Tynion Promises Cassandra Cain, Grayson & Bluebird Are Vital to "Batman and Robin Eternal"
By Inio Asano
Published by Viz Media
Twenty-something Meiko Inoue hates her office job, loves her underemployed boyfriend, and gets frustrated with the endless supply of vegetables her parents send her from home which just end up rotting in her fridge. After her boyfriend, Naruo, casually suggests she quit her job, she actually does (much to his surprise), though this brings her much less satisfaction than she’d hoped. Quitting provides relief but not direction, so amidst hours of mindless vegging and video games (while attempting to ignore impending financial doom), Meiko turns her focus on Naruo’s life by encouraging him to revive the rock band he left behind after college. Naruo’s child-like excitement as he finally lets himself indulge in an old dream is enough to invigorate both of them for a while, but eventually the reality of the adult world forces them to face their limitations head-on and evaluate what makes their lives worthwhile.
Solanin captures perfectly that particular time of life when each of us is first faced with the question of whether to pursue our heart’s wildest dreams or to instead seek happiness in less obvious places–that time when we determine whether we can (or must) succumb to a mediocre existence and what that even means in the first place. Is getting by day-to-day in the company of a familiar loved one enough, or must we strive for something grander–something that will outlast our meager human lifespan? These are issues that can (and do) persist throughout life, but there is something unique about those early years when it first becomes clear that it is even a question and the frequently paralyzing fear and uncertainty that goes with that.
While this could easily manifest itself in a self-indulgent angst-fest, fortunately mangaka Inio Asano addresses the subject with wry humor, simple honesty, and a real affection for his characters in their best and worst moments. He also avoids passing obvious judgement on their choices, letting their conflicted thoughts and frustrated lives stand on their own without (for the most part) inserting unnecessary drama into the mix. The downside of this is that the pacing occasionally suffers, particularly when the story shifts to focus on supporting characters, though this is a minor quibble at most. Meiko and Naruo are more than compelling enough on their own to sustain the story’s momentum, even through its slower patches. Asano’s understated sense of drama, bare-bones honesty, and thoughtful characterization take us back to a time when we all sought that intangible something–that soft, distant beacon in the murky haze of adulthood that, if only we could reach it, might somehow allow us to taste the exhilaration of freedom without leaving behind the comforts of home. He also reminds us of what most of us already know: the beacon is a mirage.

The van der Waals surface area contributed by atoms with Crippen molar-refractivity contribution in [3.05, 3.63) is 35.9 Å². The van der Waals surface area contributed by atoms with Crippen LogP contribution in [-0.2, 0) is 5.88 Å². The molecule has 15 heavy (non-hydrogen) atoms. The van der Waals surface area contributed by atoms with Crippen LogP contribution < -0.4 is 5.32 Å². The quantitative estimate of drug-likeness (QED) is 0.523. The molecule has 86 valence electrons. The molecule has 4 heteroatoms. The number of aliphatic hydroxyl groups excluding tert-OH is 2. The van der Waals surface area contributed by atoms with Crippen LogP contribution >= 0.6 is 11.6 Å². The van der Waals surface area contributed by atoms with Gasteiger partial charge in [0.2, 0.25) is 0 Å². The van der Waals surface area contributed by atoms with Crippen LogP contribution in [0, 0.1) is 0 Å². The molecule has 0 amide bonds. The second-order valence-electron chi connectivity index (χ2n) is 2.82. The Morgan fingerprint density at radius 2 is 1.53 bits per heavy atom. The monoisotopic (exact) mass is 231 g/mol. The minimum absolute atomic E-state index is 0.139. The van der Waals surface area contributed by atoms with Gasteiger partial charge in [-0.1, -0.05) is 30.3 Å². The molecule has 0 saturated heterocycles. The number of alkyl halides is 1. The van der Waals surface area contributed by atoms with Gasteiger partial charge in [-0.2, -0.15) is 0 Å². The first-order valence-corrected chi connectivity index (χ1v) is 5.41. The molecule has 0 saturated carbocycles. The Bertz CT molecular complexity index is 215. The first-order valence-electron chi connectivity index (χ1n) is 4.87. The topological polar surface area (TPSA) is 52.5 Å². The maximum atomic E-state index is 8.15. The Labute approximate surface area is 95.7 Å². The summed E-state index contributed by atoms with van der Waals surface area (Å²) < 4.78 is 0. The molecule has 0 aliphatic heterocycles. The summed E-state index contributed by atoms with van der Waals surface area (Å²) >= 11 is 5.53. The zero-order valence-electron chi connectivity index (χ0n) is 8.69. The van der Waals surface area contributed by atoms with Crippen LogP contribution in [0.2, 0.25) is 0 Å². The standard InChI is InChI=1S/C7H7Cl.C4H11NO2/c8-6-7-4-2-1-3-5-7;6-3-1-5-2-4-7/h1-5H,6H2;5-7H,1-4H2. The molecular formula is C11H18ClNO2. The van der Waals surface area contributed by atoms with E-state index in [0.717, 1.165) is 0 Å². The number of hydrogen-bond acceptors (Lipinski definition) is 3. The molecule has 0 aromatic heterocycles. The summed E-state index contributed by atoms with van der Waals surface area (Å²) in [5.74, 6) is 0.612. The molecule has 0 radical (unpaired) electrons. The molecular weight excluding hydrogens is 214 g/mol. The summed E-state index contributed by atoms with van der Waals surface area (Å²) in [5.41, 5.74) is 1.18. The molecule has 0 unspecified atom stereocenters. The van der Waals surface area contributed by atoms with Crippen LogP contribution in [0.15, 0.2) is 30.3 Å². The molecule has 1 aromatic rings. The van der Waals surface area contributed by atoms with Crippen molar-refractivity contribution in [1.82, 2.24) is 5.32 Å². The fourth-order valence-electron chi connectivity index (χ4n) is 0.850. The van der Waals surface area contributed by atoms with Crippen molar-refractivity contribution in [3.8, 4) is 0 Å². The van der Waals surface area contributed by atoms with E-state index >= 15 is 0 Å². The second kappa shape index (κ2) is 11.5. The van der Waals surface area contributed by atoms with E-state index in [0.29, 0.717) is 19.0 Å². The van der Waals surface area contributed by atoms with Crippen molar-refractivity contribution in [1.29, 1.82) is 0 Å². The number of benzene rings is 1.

What this manga does not provide is escapism. There is no great purpose realized, no higher calling discovered, no deep secret revealed to carry the characters off into the sunset. Life’s perfect moments must inevitably pass into the mundane, and though this might suggest pessimism, that is not the tone of this comic at all, which is perhaps its greatest strength. If there is something profound to take away from solanin, it is that there is no universal measure for happiness or success, and that a life spent searching for something greater may ultimately have less meaning than one that is simply unexceptional.
One of the most striking things about this manga is the art, which is expressive, clean, and above all, distinctive. The character designs in particular display the same course honesty as the characters themselves, with realistic body-types and average looks. There is not a single overly-pretty character in solanin, which is surprisingly refreshing.
Originally published in two volumes in Japan, Viz’s release combines both into one double-length volume in the larger trim size characteristic of their Signature series, which includes two small sections of color pages, with a thick cover and high-quality paper, giving the book a nicely satisfying weight. Recently nominated for a 2009 Eisner award, this slice-of-life manga offers unique art, thoughtful characterization, and a refreshingly unromantic perspective on the transition to true adulthood.
Comics Should Be Good accepts review copies. Anything sent to us will (for better or for worse) end up reviewed on the blog. See where to send the review copies.